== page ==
Comparing The Telecom Industry To OPEC Isn't So Crazy
from the too-much-regulation dept
Tim Wu has an op-ed in the New York Times comparing the American telecommunications market to the OPEC oil cartel. My esteemed co-blogger Adam Thierer calls the comparison -- and Wu's piece -- "absurd." I'm going to have to respectfully disagree with Adam on this one. Wu's basic point is the same one that Techdirt has been making for years: there's not enough competition in the broadband marketplace. Adam suggests that OPEC is nothing like the telecommunications industry because "OPEC is a GOVERNMENT-RUN cartel," implying, I guess, that the telecommunications industry is not a government-run cartel. That's strange because Adam loves to talk about how excessive FCC regulation is holding back the telecommunications sector. Likewise, Adam has written eloquently about the harms of the FCC's over-regulation of the spectrum. Government regulations still impose significant barriers to entry in the telecommunications market. That sounds like a "government-run cartel" to me.
It's true, of course, that the American telecom market is less constrained than the telecom markets in some other countries. And it's certainly less constrained than it was 30 years ago. But it's also far from being a free market. Potential entrants to the wired broadband market face hostile local governments who often enjoy cozy relationships with the incumbents and a variety of taxes and regulatory mandates. As for wireless, Wu puts it as well as I could: "The federal government dictates exactly what licensees of the airwaves may do with their part of the spectrum. These Soviet-style rules create waste that is worthy of Brezhnev." I read Wu as making a point that couldn't be more libertarian: that bad regulatory decisions have limited competition in the telecom marketplace. He explicitly calls for "relaxing the overregulation of the airwaves and allow use of the wasted spaces." Amen to that.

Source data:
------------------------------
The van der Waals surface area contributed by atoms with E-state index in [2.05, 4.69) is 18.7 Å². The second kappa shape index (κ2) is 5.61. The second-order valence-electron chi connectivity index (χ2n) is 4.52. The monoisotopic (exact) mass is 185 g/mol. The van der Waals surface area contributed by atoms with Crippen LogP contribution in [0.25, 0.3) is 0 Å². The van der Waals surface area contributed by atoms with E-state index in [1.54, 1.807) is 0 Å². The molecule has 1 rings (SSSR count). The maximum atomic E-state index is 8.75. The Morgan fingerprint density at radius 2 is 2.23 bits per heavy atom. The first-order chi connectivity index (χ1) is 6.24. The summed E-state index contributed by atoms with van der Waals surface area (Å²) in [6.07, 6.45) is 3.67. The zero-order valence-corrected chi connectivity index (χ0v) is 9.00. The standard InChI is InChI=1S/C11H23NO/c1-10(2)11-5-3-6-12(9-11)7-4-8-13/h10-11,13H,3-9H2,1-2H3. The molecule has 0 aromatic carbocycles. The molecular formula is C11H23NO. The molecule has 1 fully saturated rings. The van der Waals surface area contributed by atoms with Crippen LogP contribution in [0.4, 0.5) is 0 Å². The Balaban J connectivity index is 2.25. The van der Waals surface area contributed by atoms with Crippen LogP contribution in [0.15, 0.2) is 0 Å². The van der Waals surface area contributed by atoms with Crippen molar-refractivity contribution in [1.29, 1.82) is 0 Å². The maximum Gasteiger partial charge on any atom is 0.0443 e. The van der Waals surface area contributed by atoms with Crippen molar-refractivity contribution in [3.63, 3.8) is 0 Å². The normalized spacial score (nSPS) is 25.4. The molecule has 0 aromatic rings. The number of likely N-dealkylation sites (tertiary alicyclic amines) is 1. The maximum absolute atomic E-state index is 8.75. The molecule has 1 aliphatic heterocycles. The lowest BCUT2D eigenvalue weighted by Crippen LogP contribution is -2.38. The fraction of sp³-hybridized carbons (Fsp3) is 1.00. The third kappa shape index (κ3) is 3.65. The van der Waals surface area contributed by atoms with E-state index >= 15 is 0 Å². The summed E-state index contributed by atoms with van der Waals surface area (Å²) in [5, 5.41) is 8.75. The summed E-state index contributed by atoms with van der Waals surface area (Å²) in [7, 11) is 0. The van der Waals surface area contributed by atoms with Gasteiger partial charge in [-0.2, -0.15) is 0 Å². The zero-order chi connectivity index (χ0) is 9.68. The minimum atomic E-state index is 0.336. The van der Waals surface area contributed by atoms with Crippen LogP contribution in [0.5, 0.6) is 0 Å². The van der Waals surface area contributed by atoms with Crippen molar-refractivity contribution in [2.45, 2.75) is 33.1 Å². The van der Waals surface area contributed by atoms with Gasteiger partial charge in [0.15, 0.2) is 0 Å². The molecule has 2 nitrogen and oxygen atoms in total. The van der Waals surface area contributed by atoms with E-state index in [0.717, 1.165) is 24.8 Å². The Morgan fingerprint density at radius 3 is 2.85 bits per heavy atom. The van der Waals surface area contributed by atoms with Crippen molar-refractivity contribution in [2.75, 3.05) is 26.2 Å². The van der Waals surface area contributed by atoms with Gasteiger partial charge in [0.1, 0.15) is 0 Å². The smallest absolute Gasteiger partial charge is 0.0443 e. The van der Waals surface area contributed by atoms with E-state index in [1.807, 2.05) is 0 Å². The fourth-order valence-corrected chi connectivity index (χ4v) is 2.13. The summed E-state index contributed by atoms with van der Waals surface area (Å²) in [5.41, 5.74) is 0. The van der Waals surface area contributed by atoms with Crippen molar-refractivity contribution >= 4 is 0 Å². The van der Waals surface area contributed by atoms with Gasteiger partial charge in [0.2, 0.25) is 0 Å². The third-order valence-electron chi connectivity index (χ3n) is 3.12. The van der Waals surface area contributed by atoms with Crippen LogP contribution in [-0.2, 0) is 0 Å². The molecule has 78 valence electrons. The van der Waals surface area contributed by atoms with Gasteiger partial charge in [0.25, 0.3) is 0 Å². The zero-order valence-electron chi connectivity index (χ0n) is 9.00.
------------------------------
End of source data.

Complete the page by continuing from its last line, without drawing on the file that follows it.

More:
Now, Adam and Wu aren't going to agree on what should be done about these problems. Wu is a fan of municipal broadband, while Adam is not. Wu supports network neutrality regulations that Adam opposes. And Wu wants more spectrum to be made available for use as a commons, while Adam would prefer to see the creation of robust property rights in spectrum. My sympathies are with Adam on all three issues. But in criticizing those specific proposals, I think it's important not to lose sight of the big picture. The big ideological debate of 20th century telecom policy was over whether market competition or government planning is a better way to promote progress. I think it's a sign of how completely the pro-market side has won that argument that Wu explicitly clothes his modest regulatory proposals in pro-competitive, deregulatory language. Wu explicitly acknowledges the potential for unintended consequences and the importance of robust market competition. Wu is no libertarian, but it's silly to paint him as some kind of throwback from the 1930s.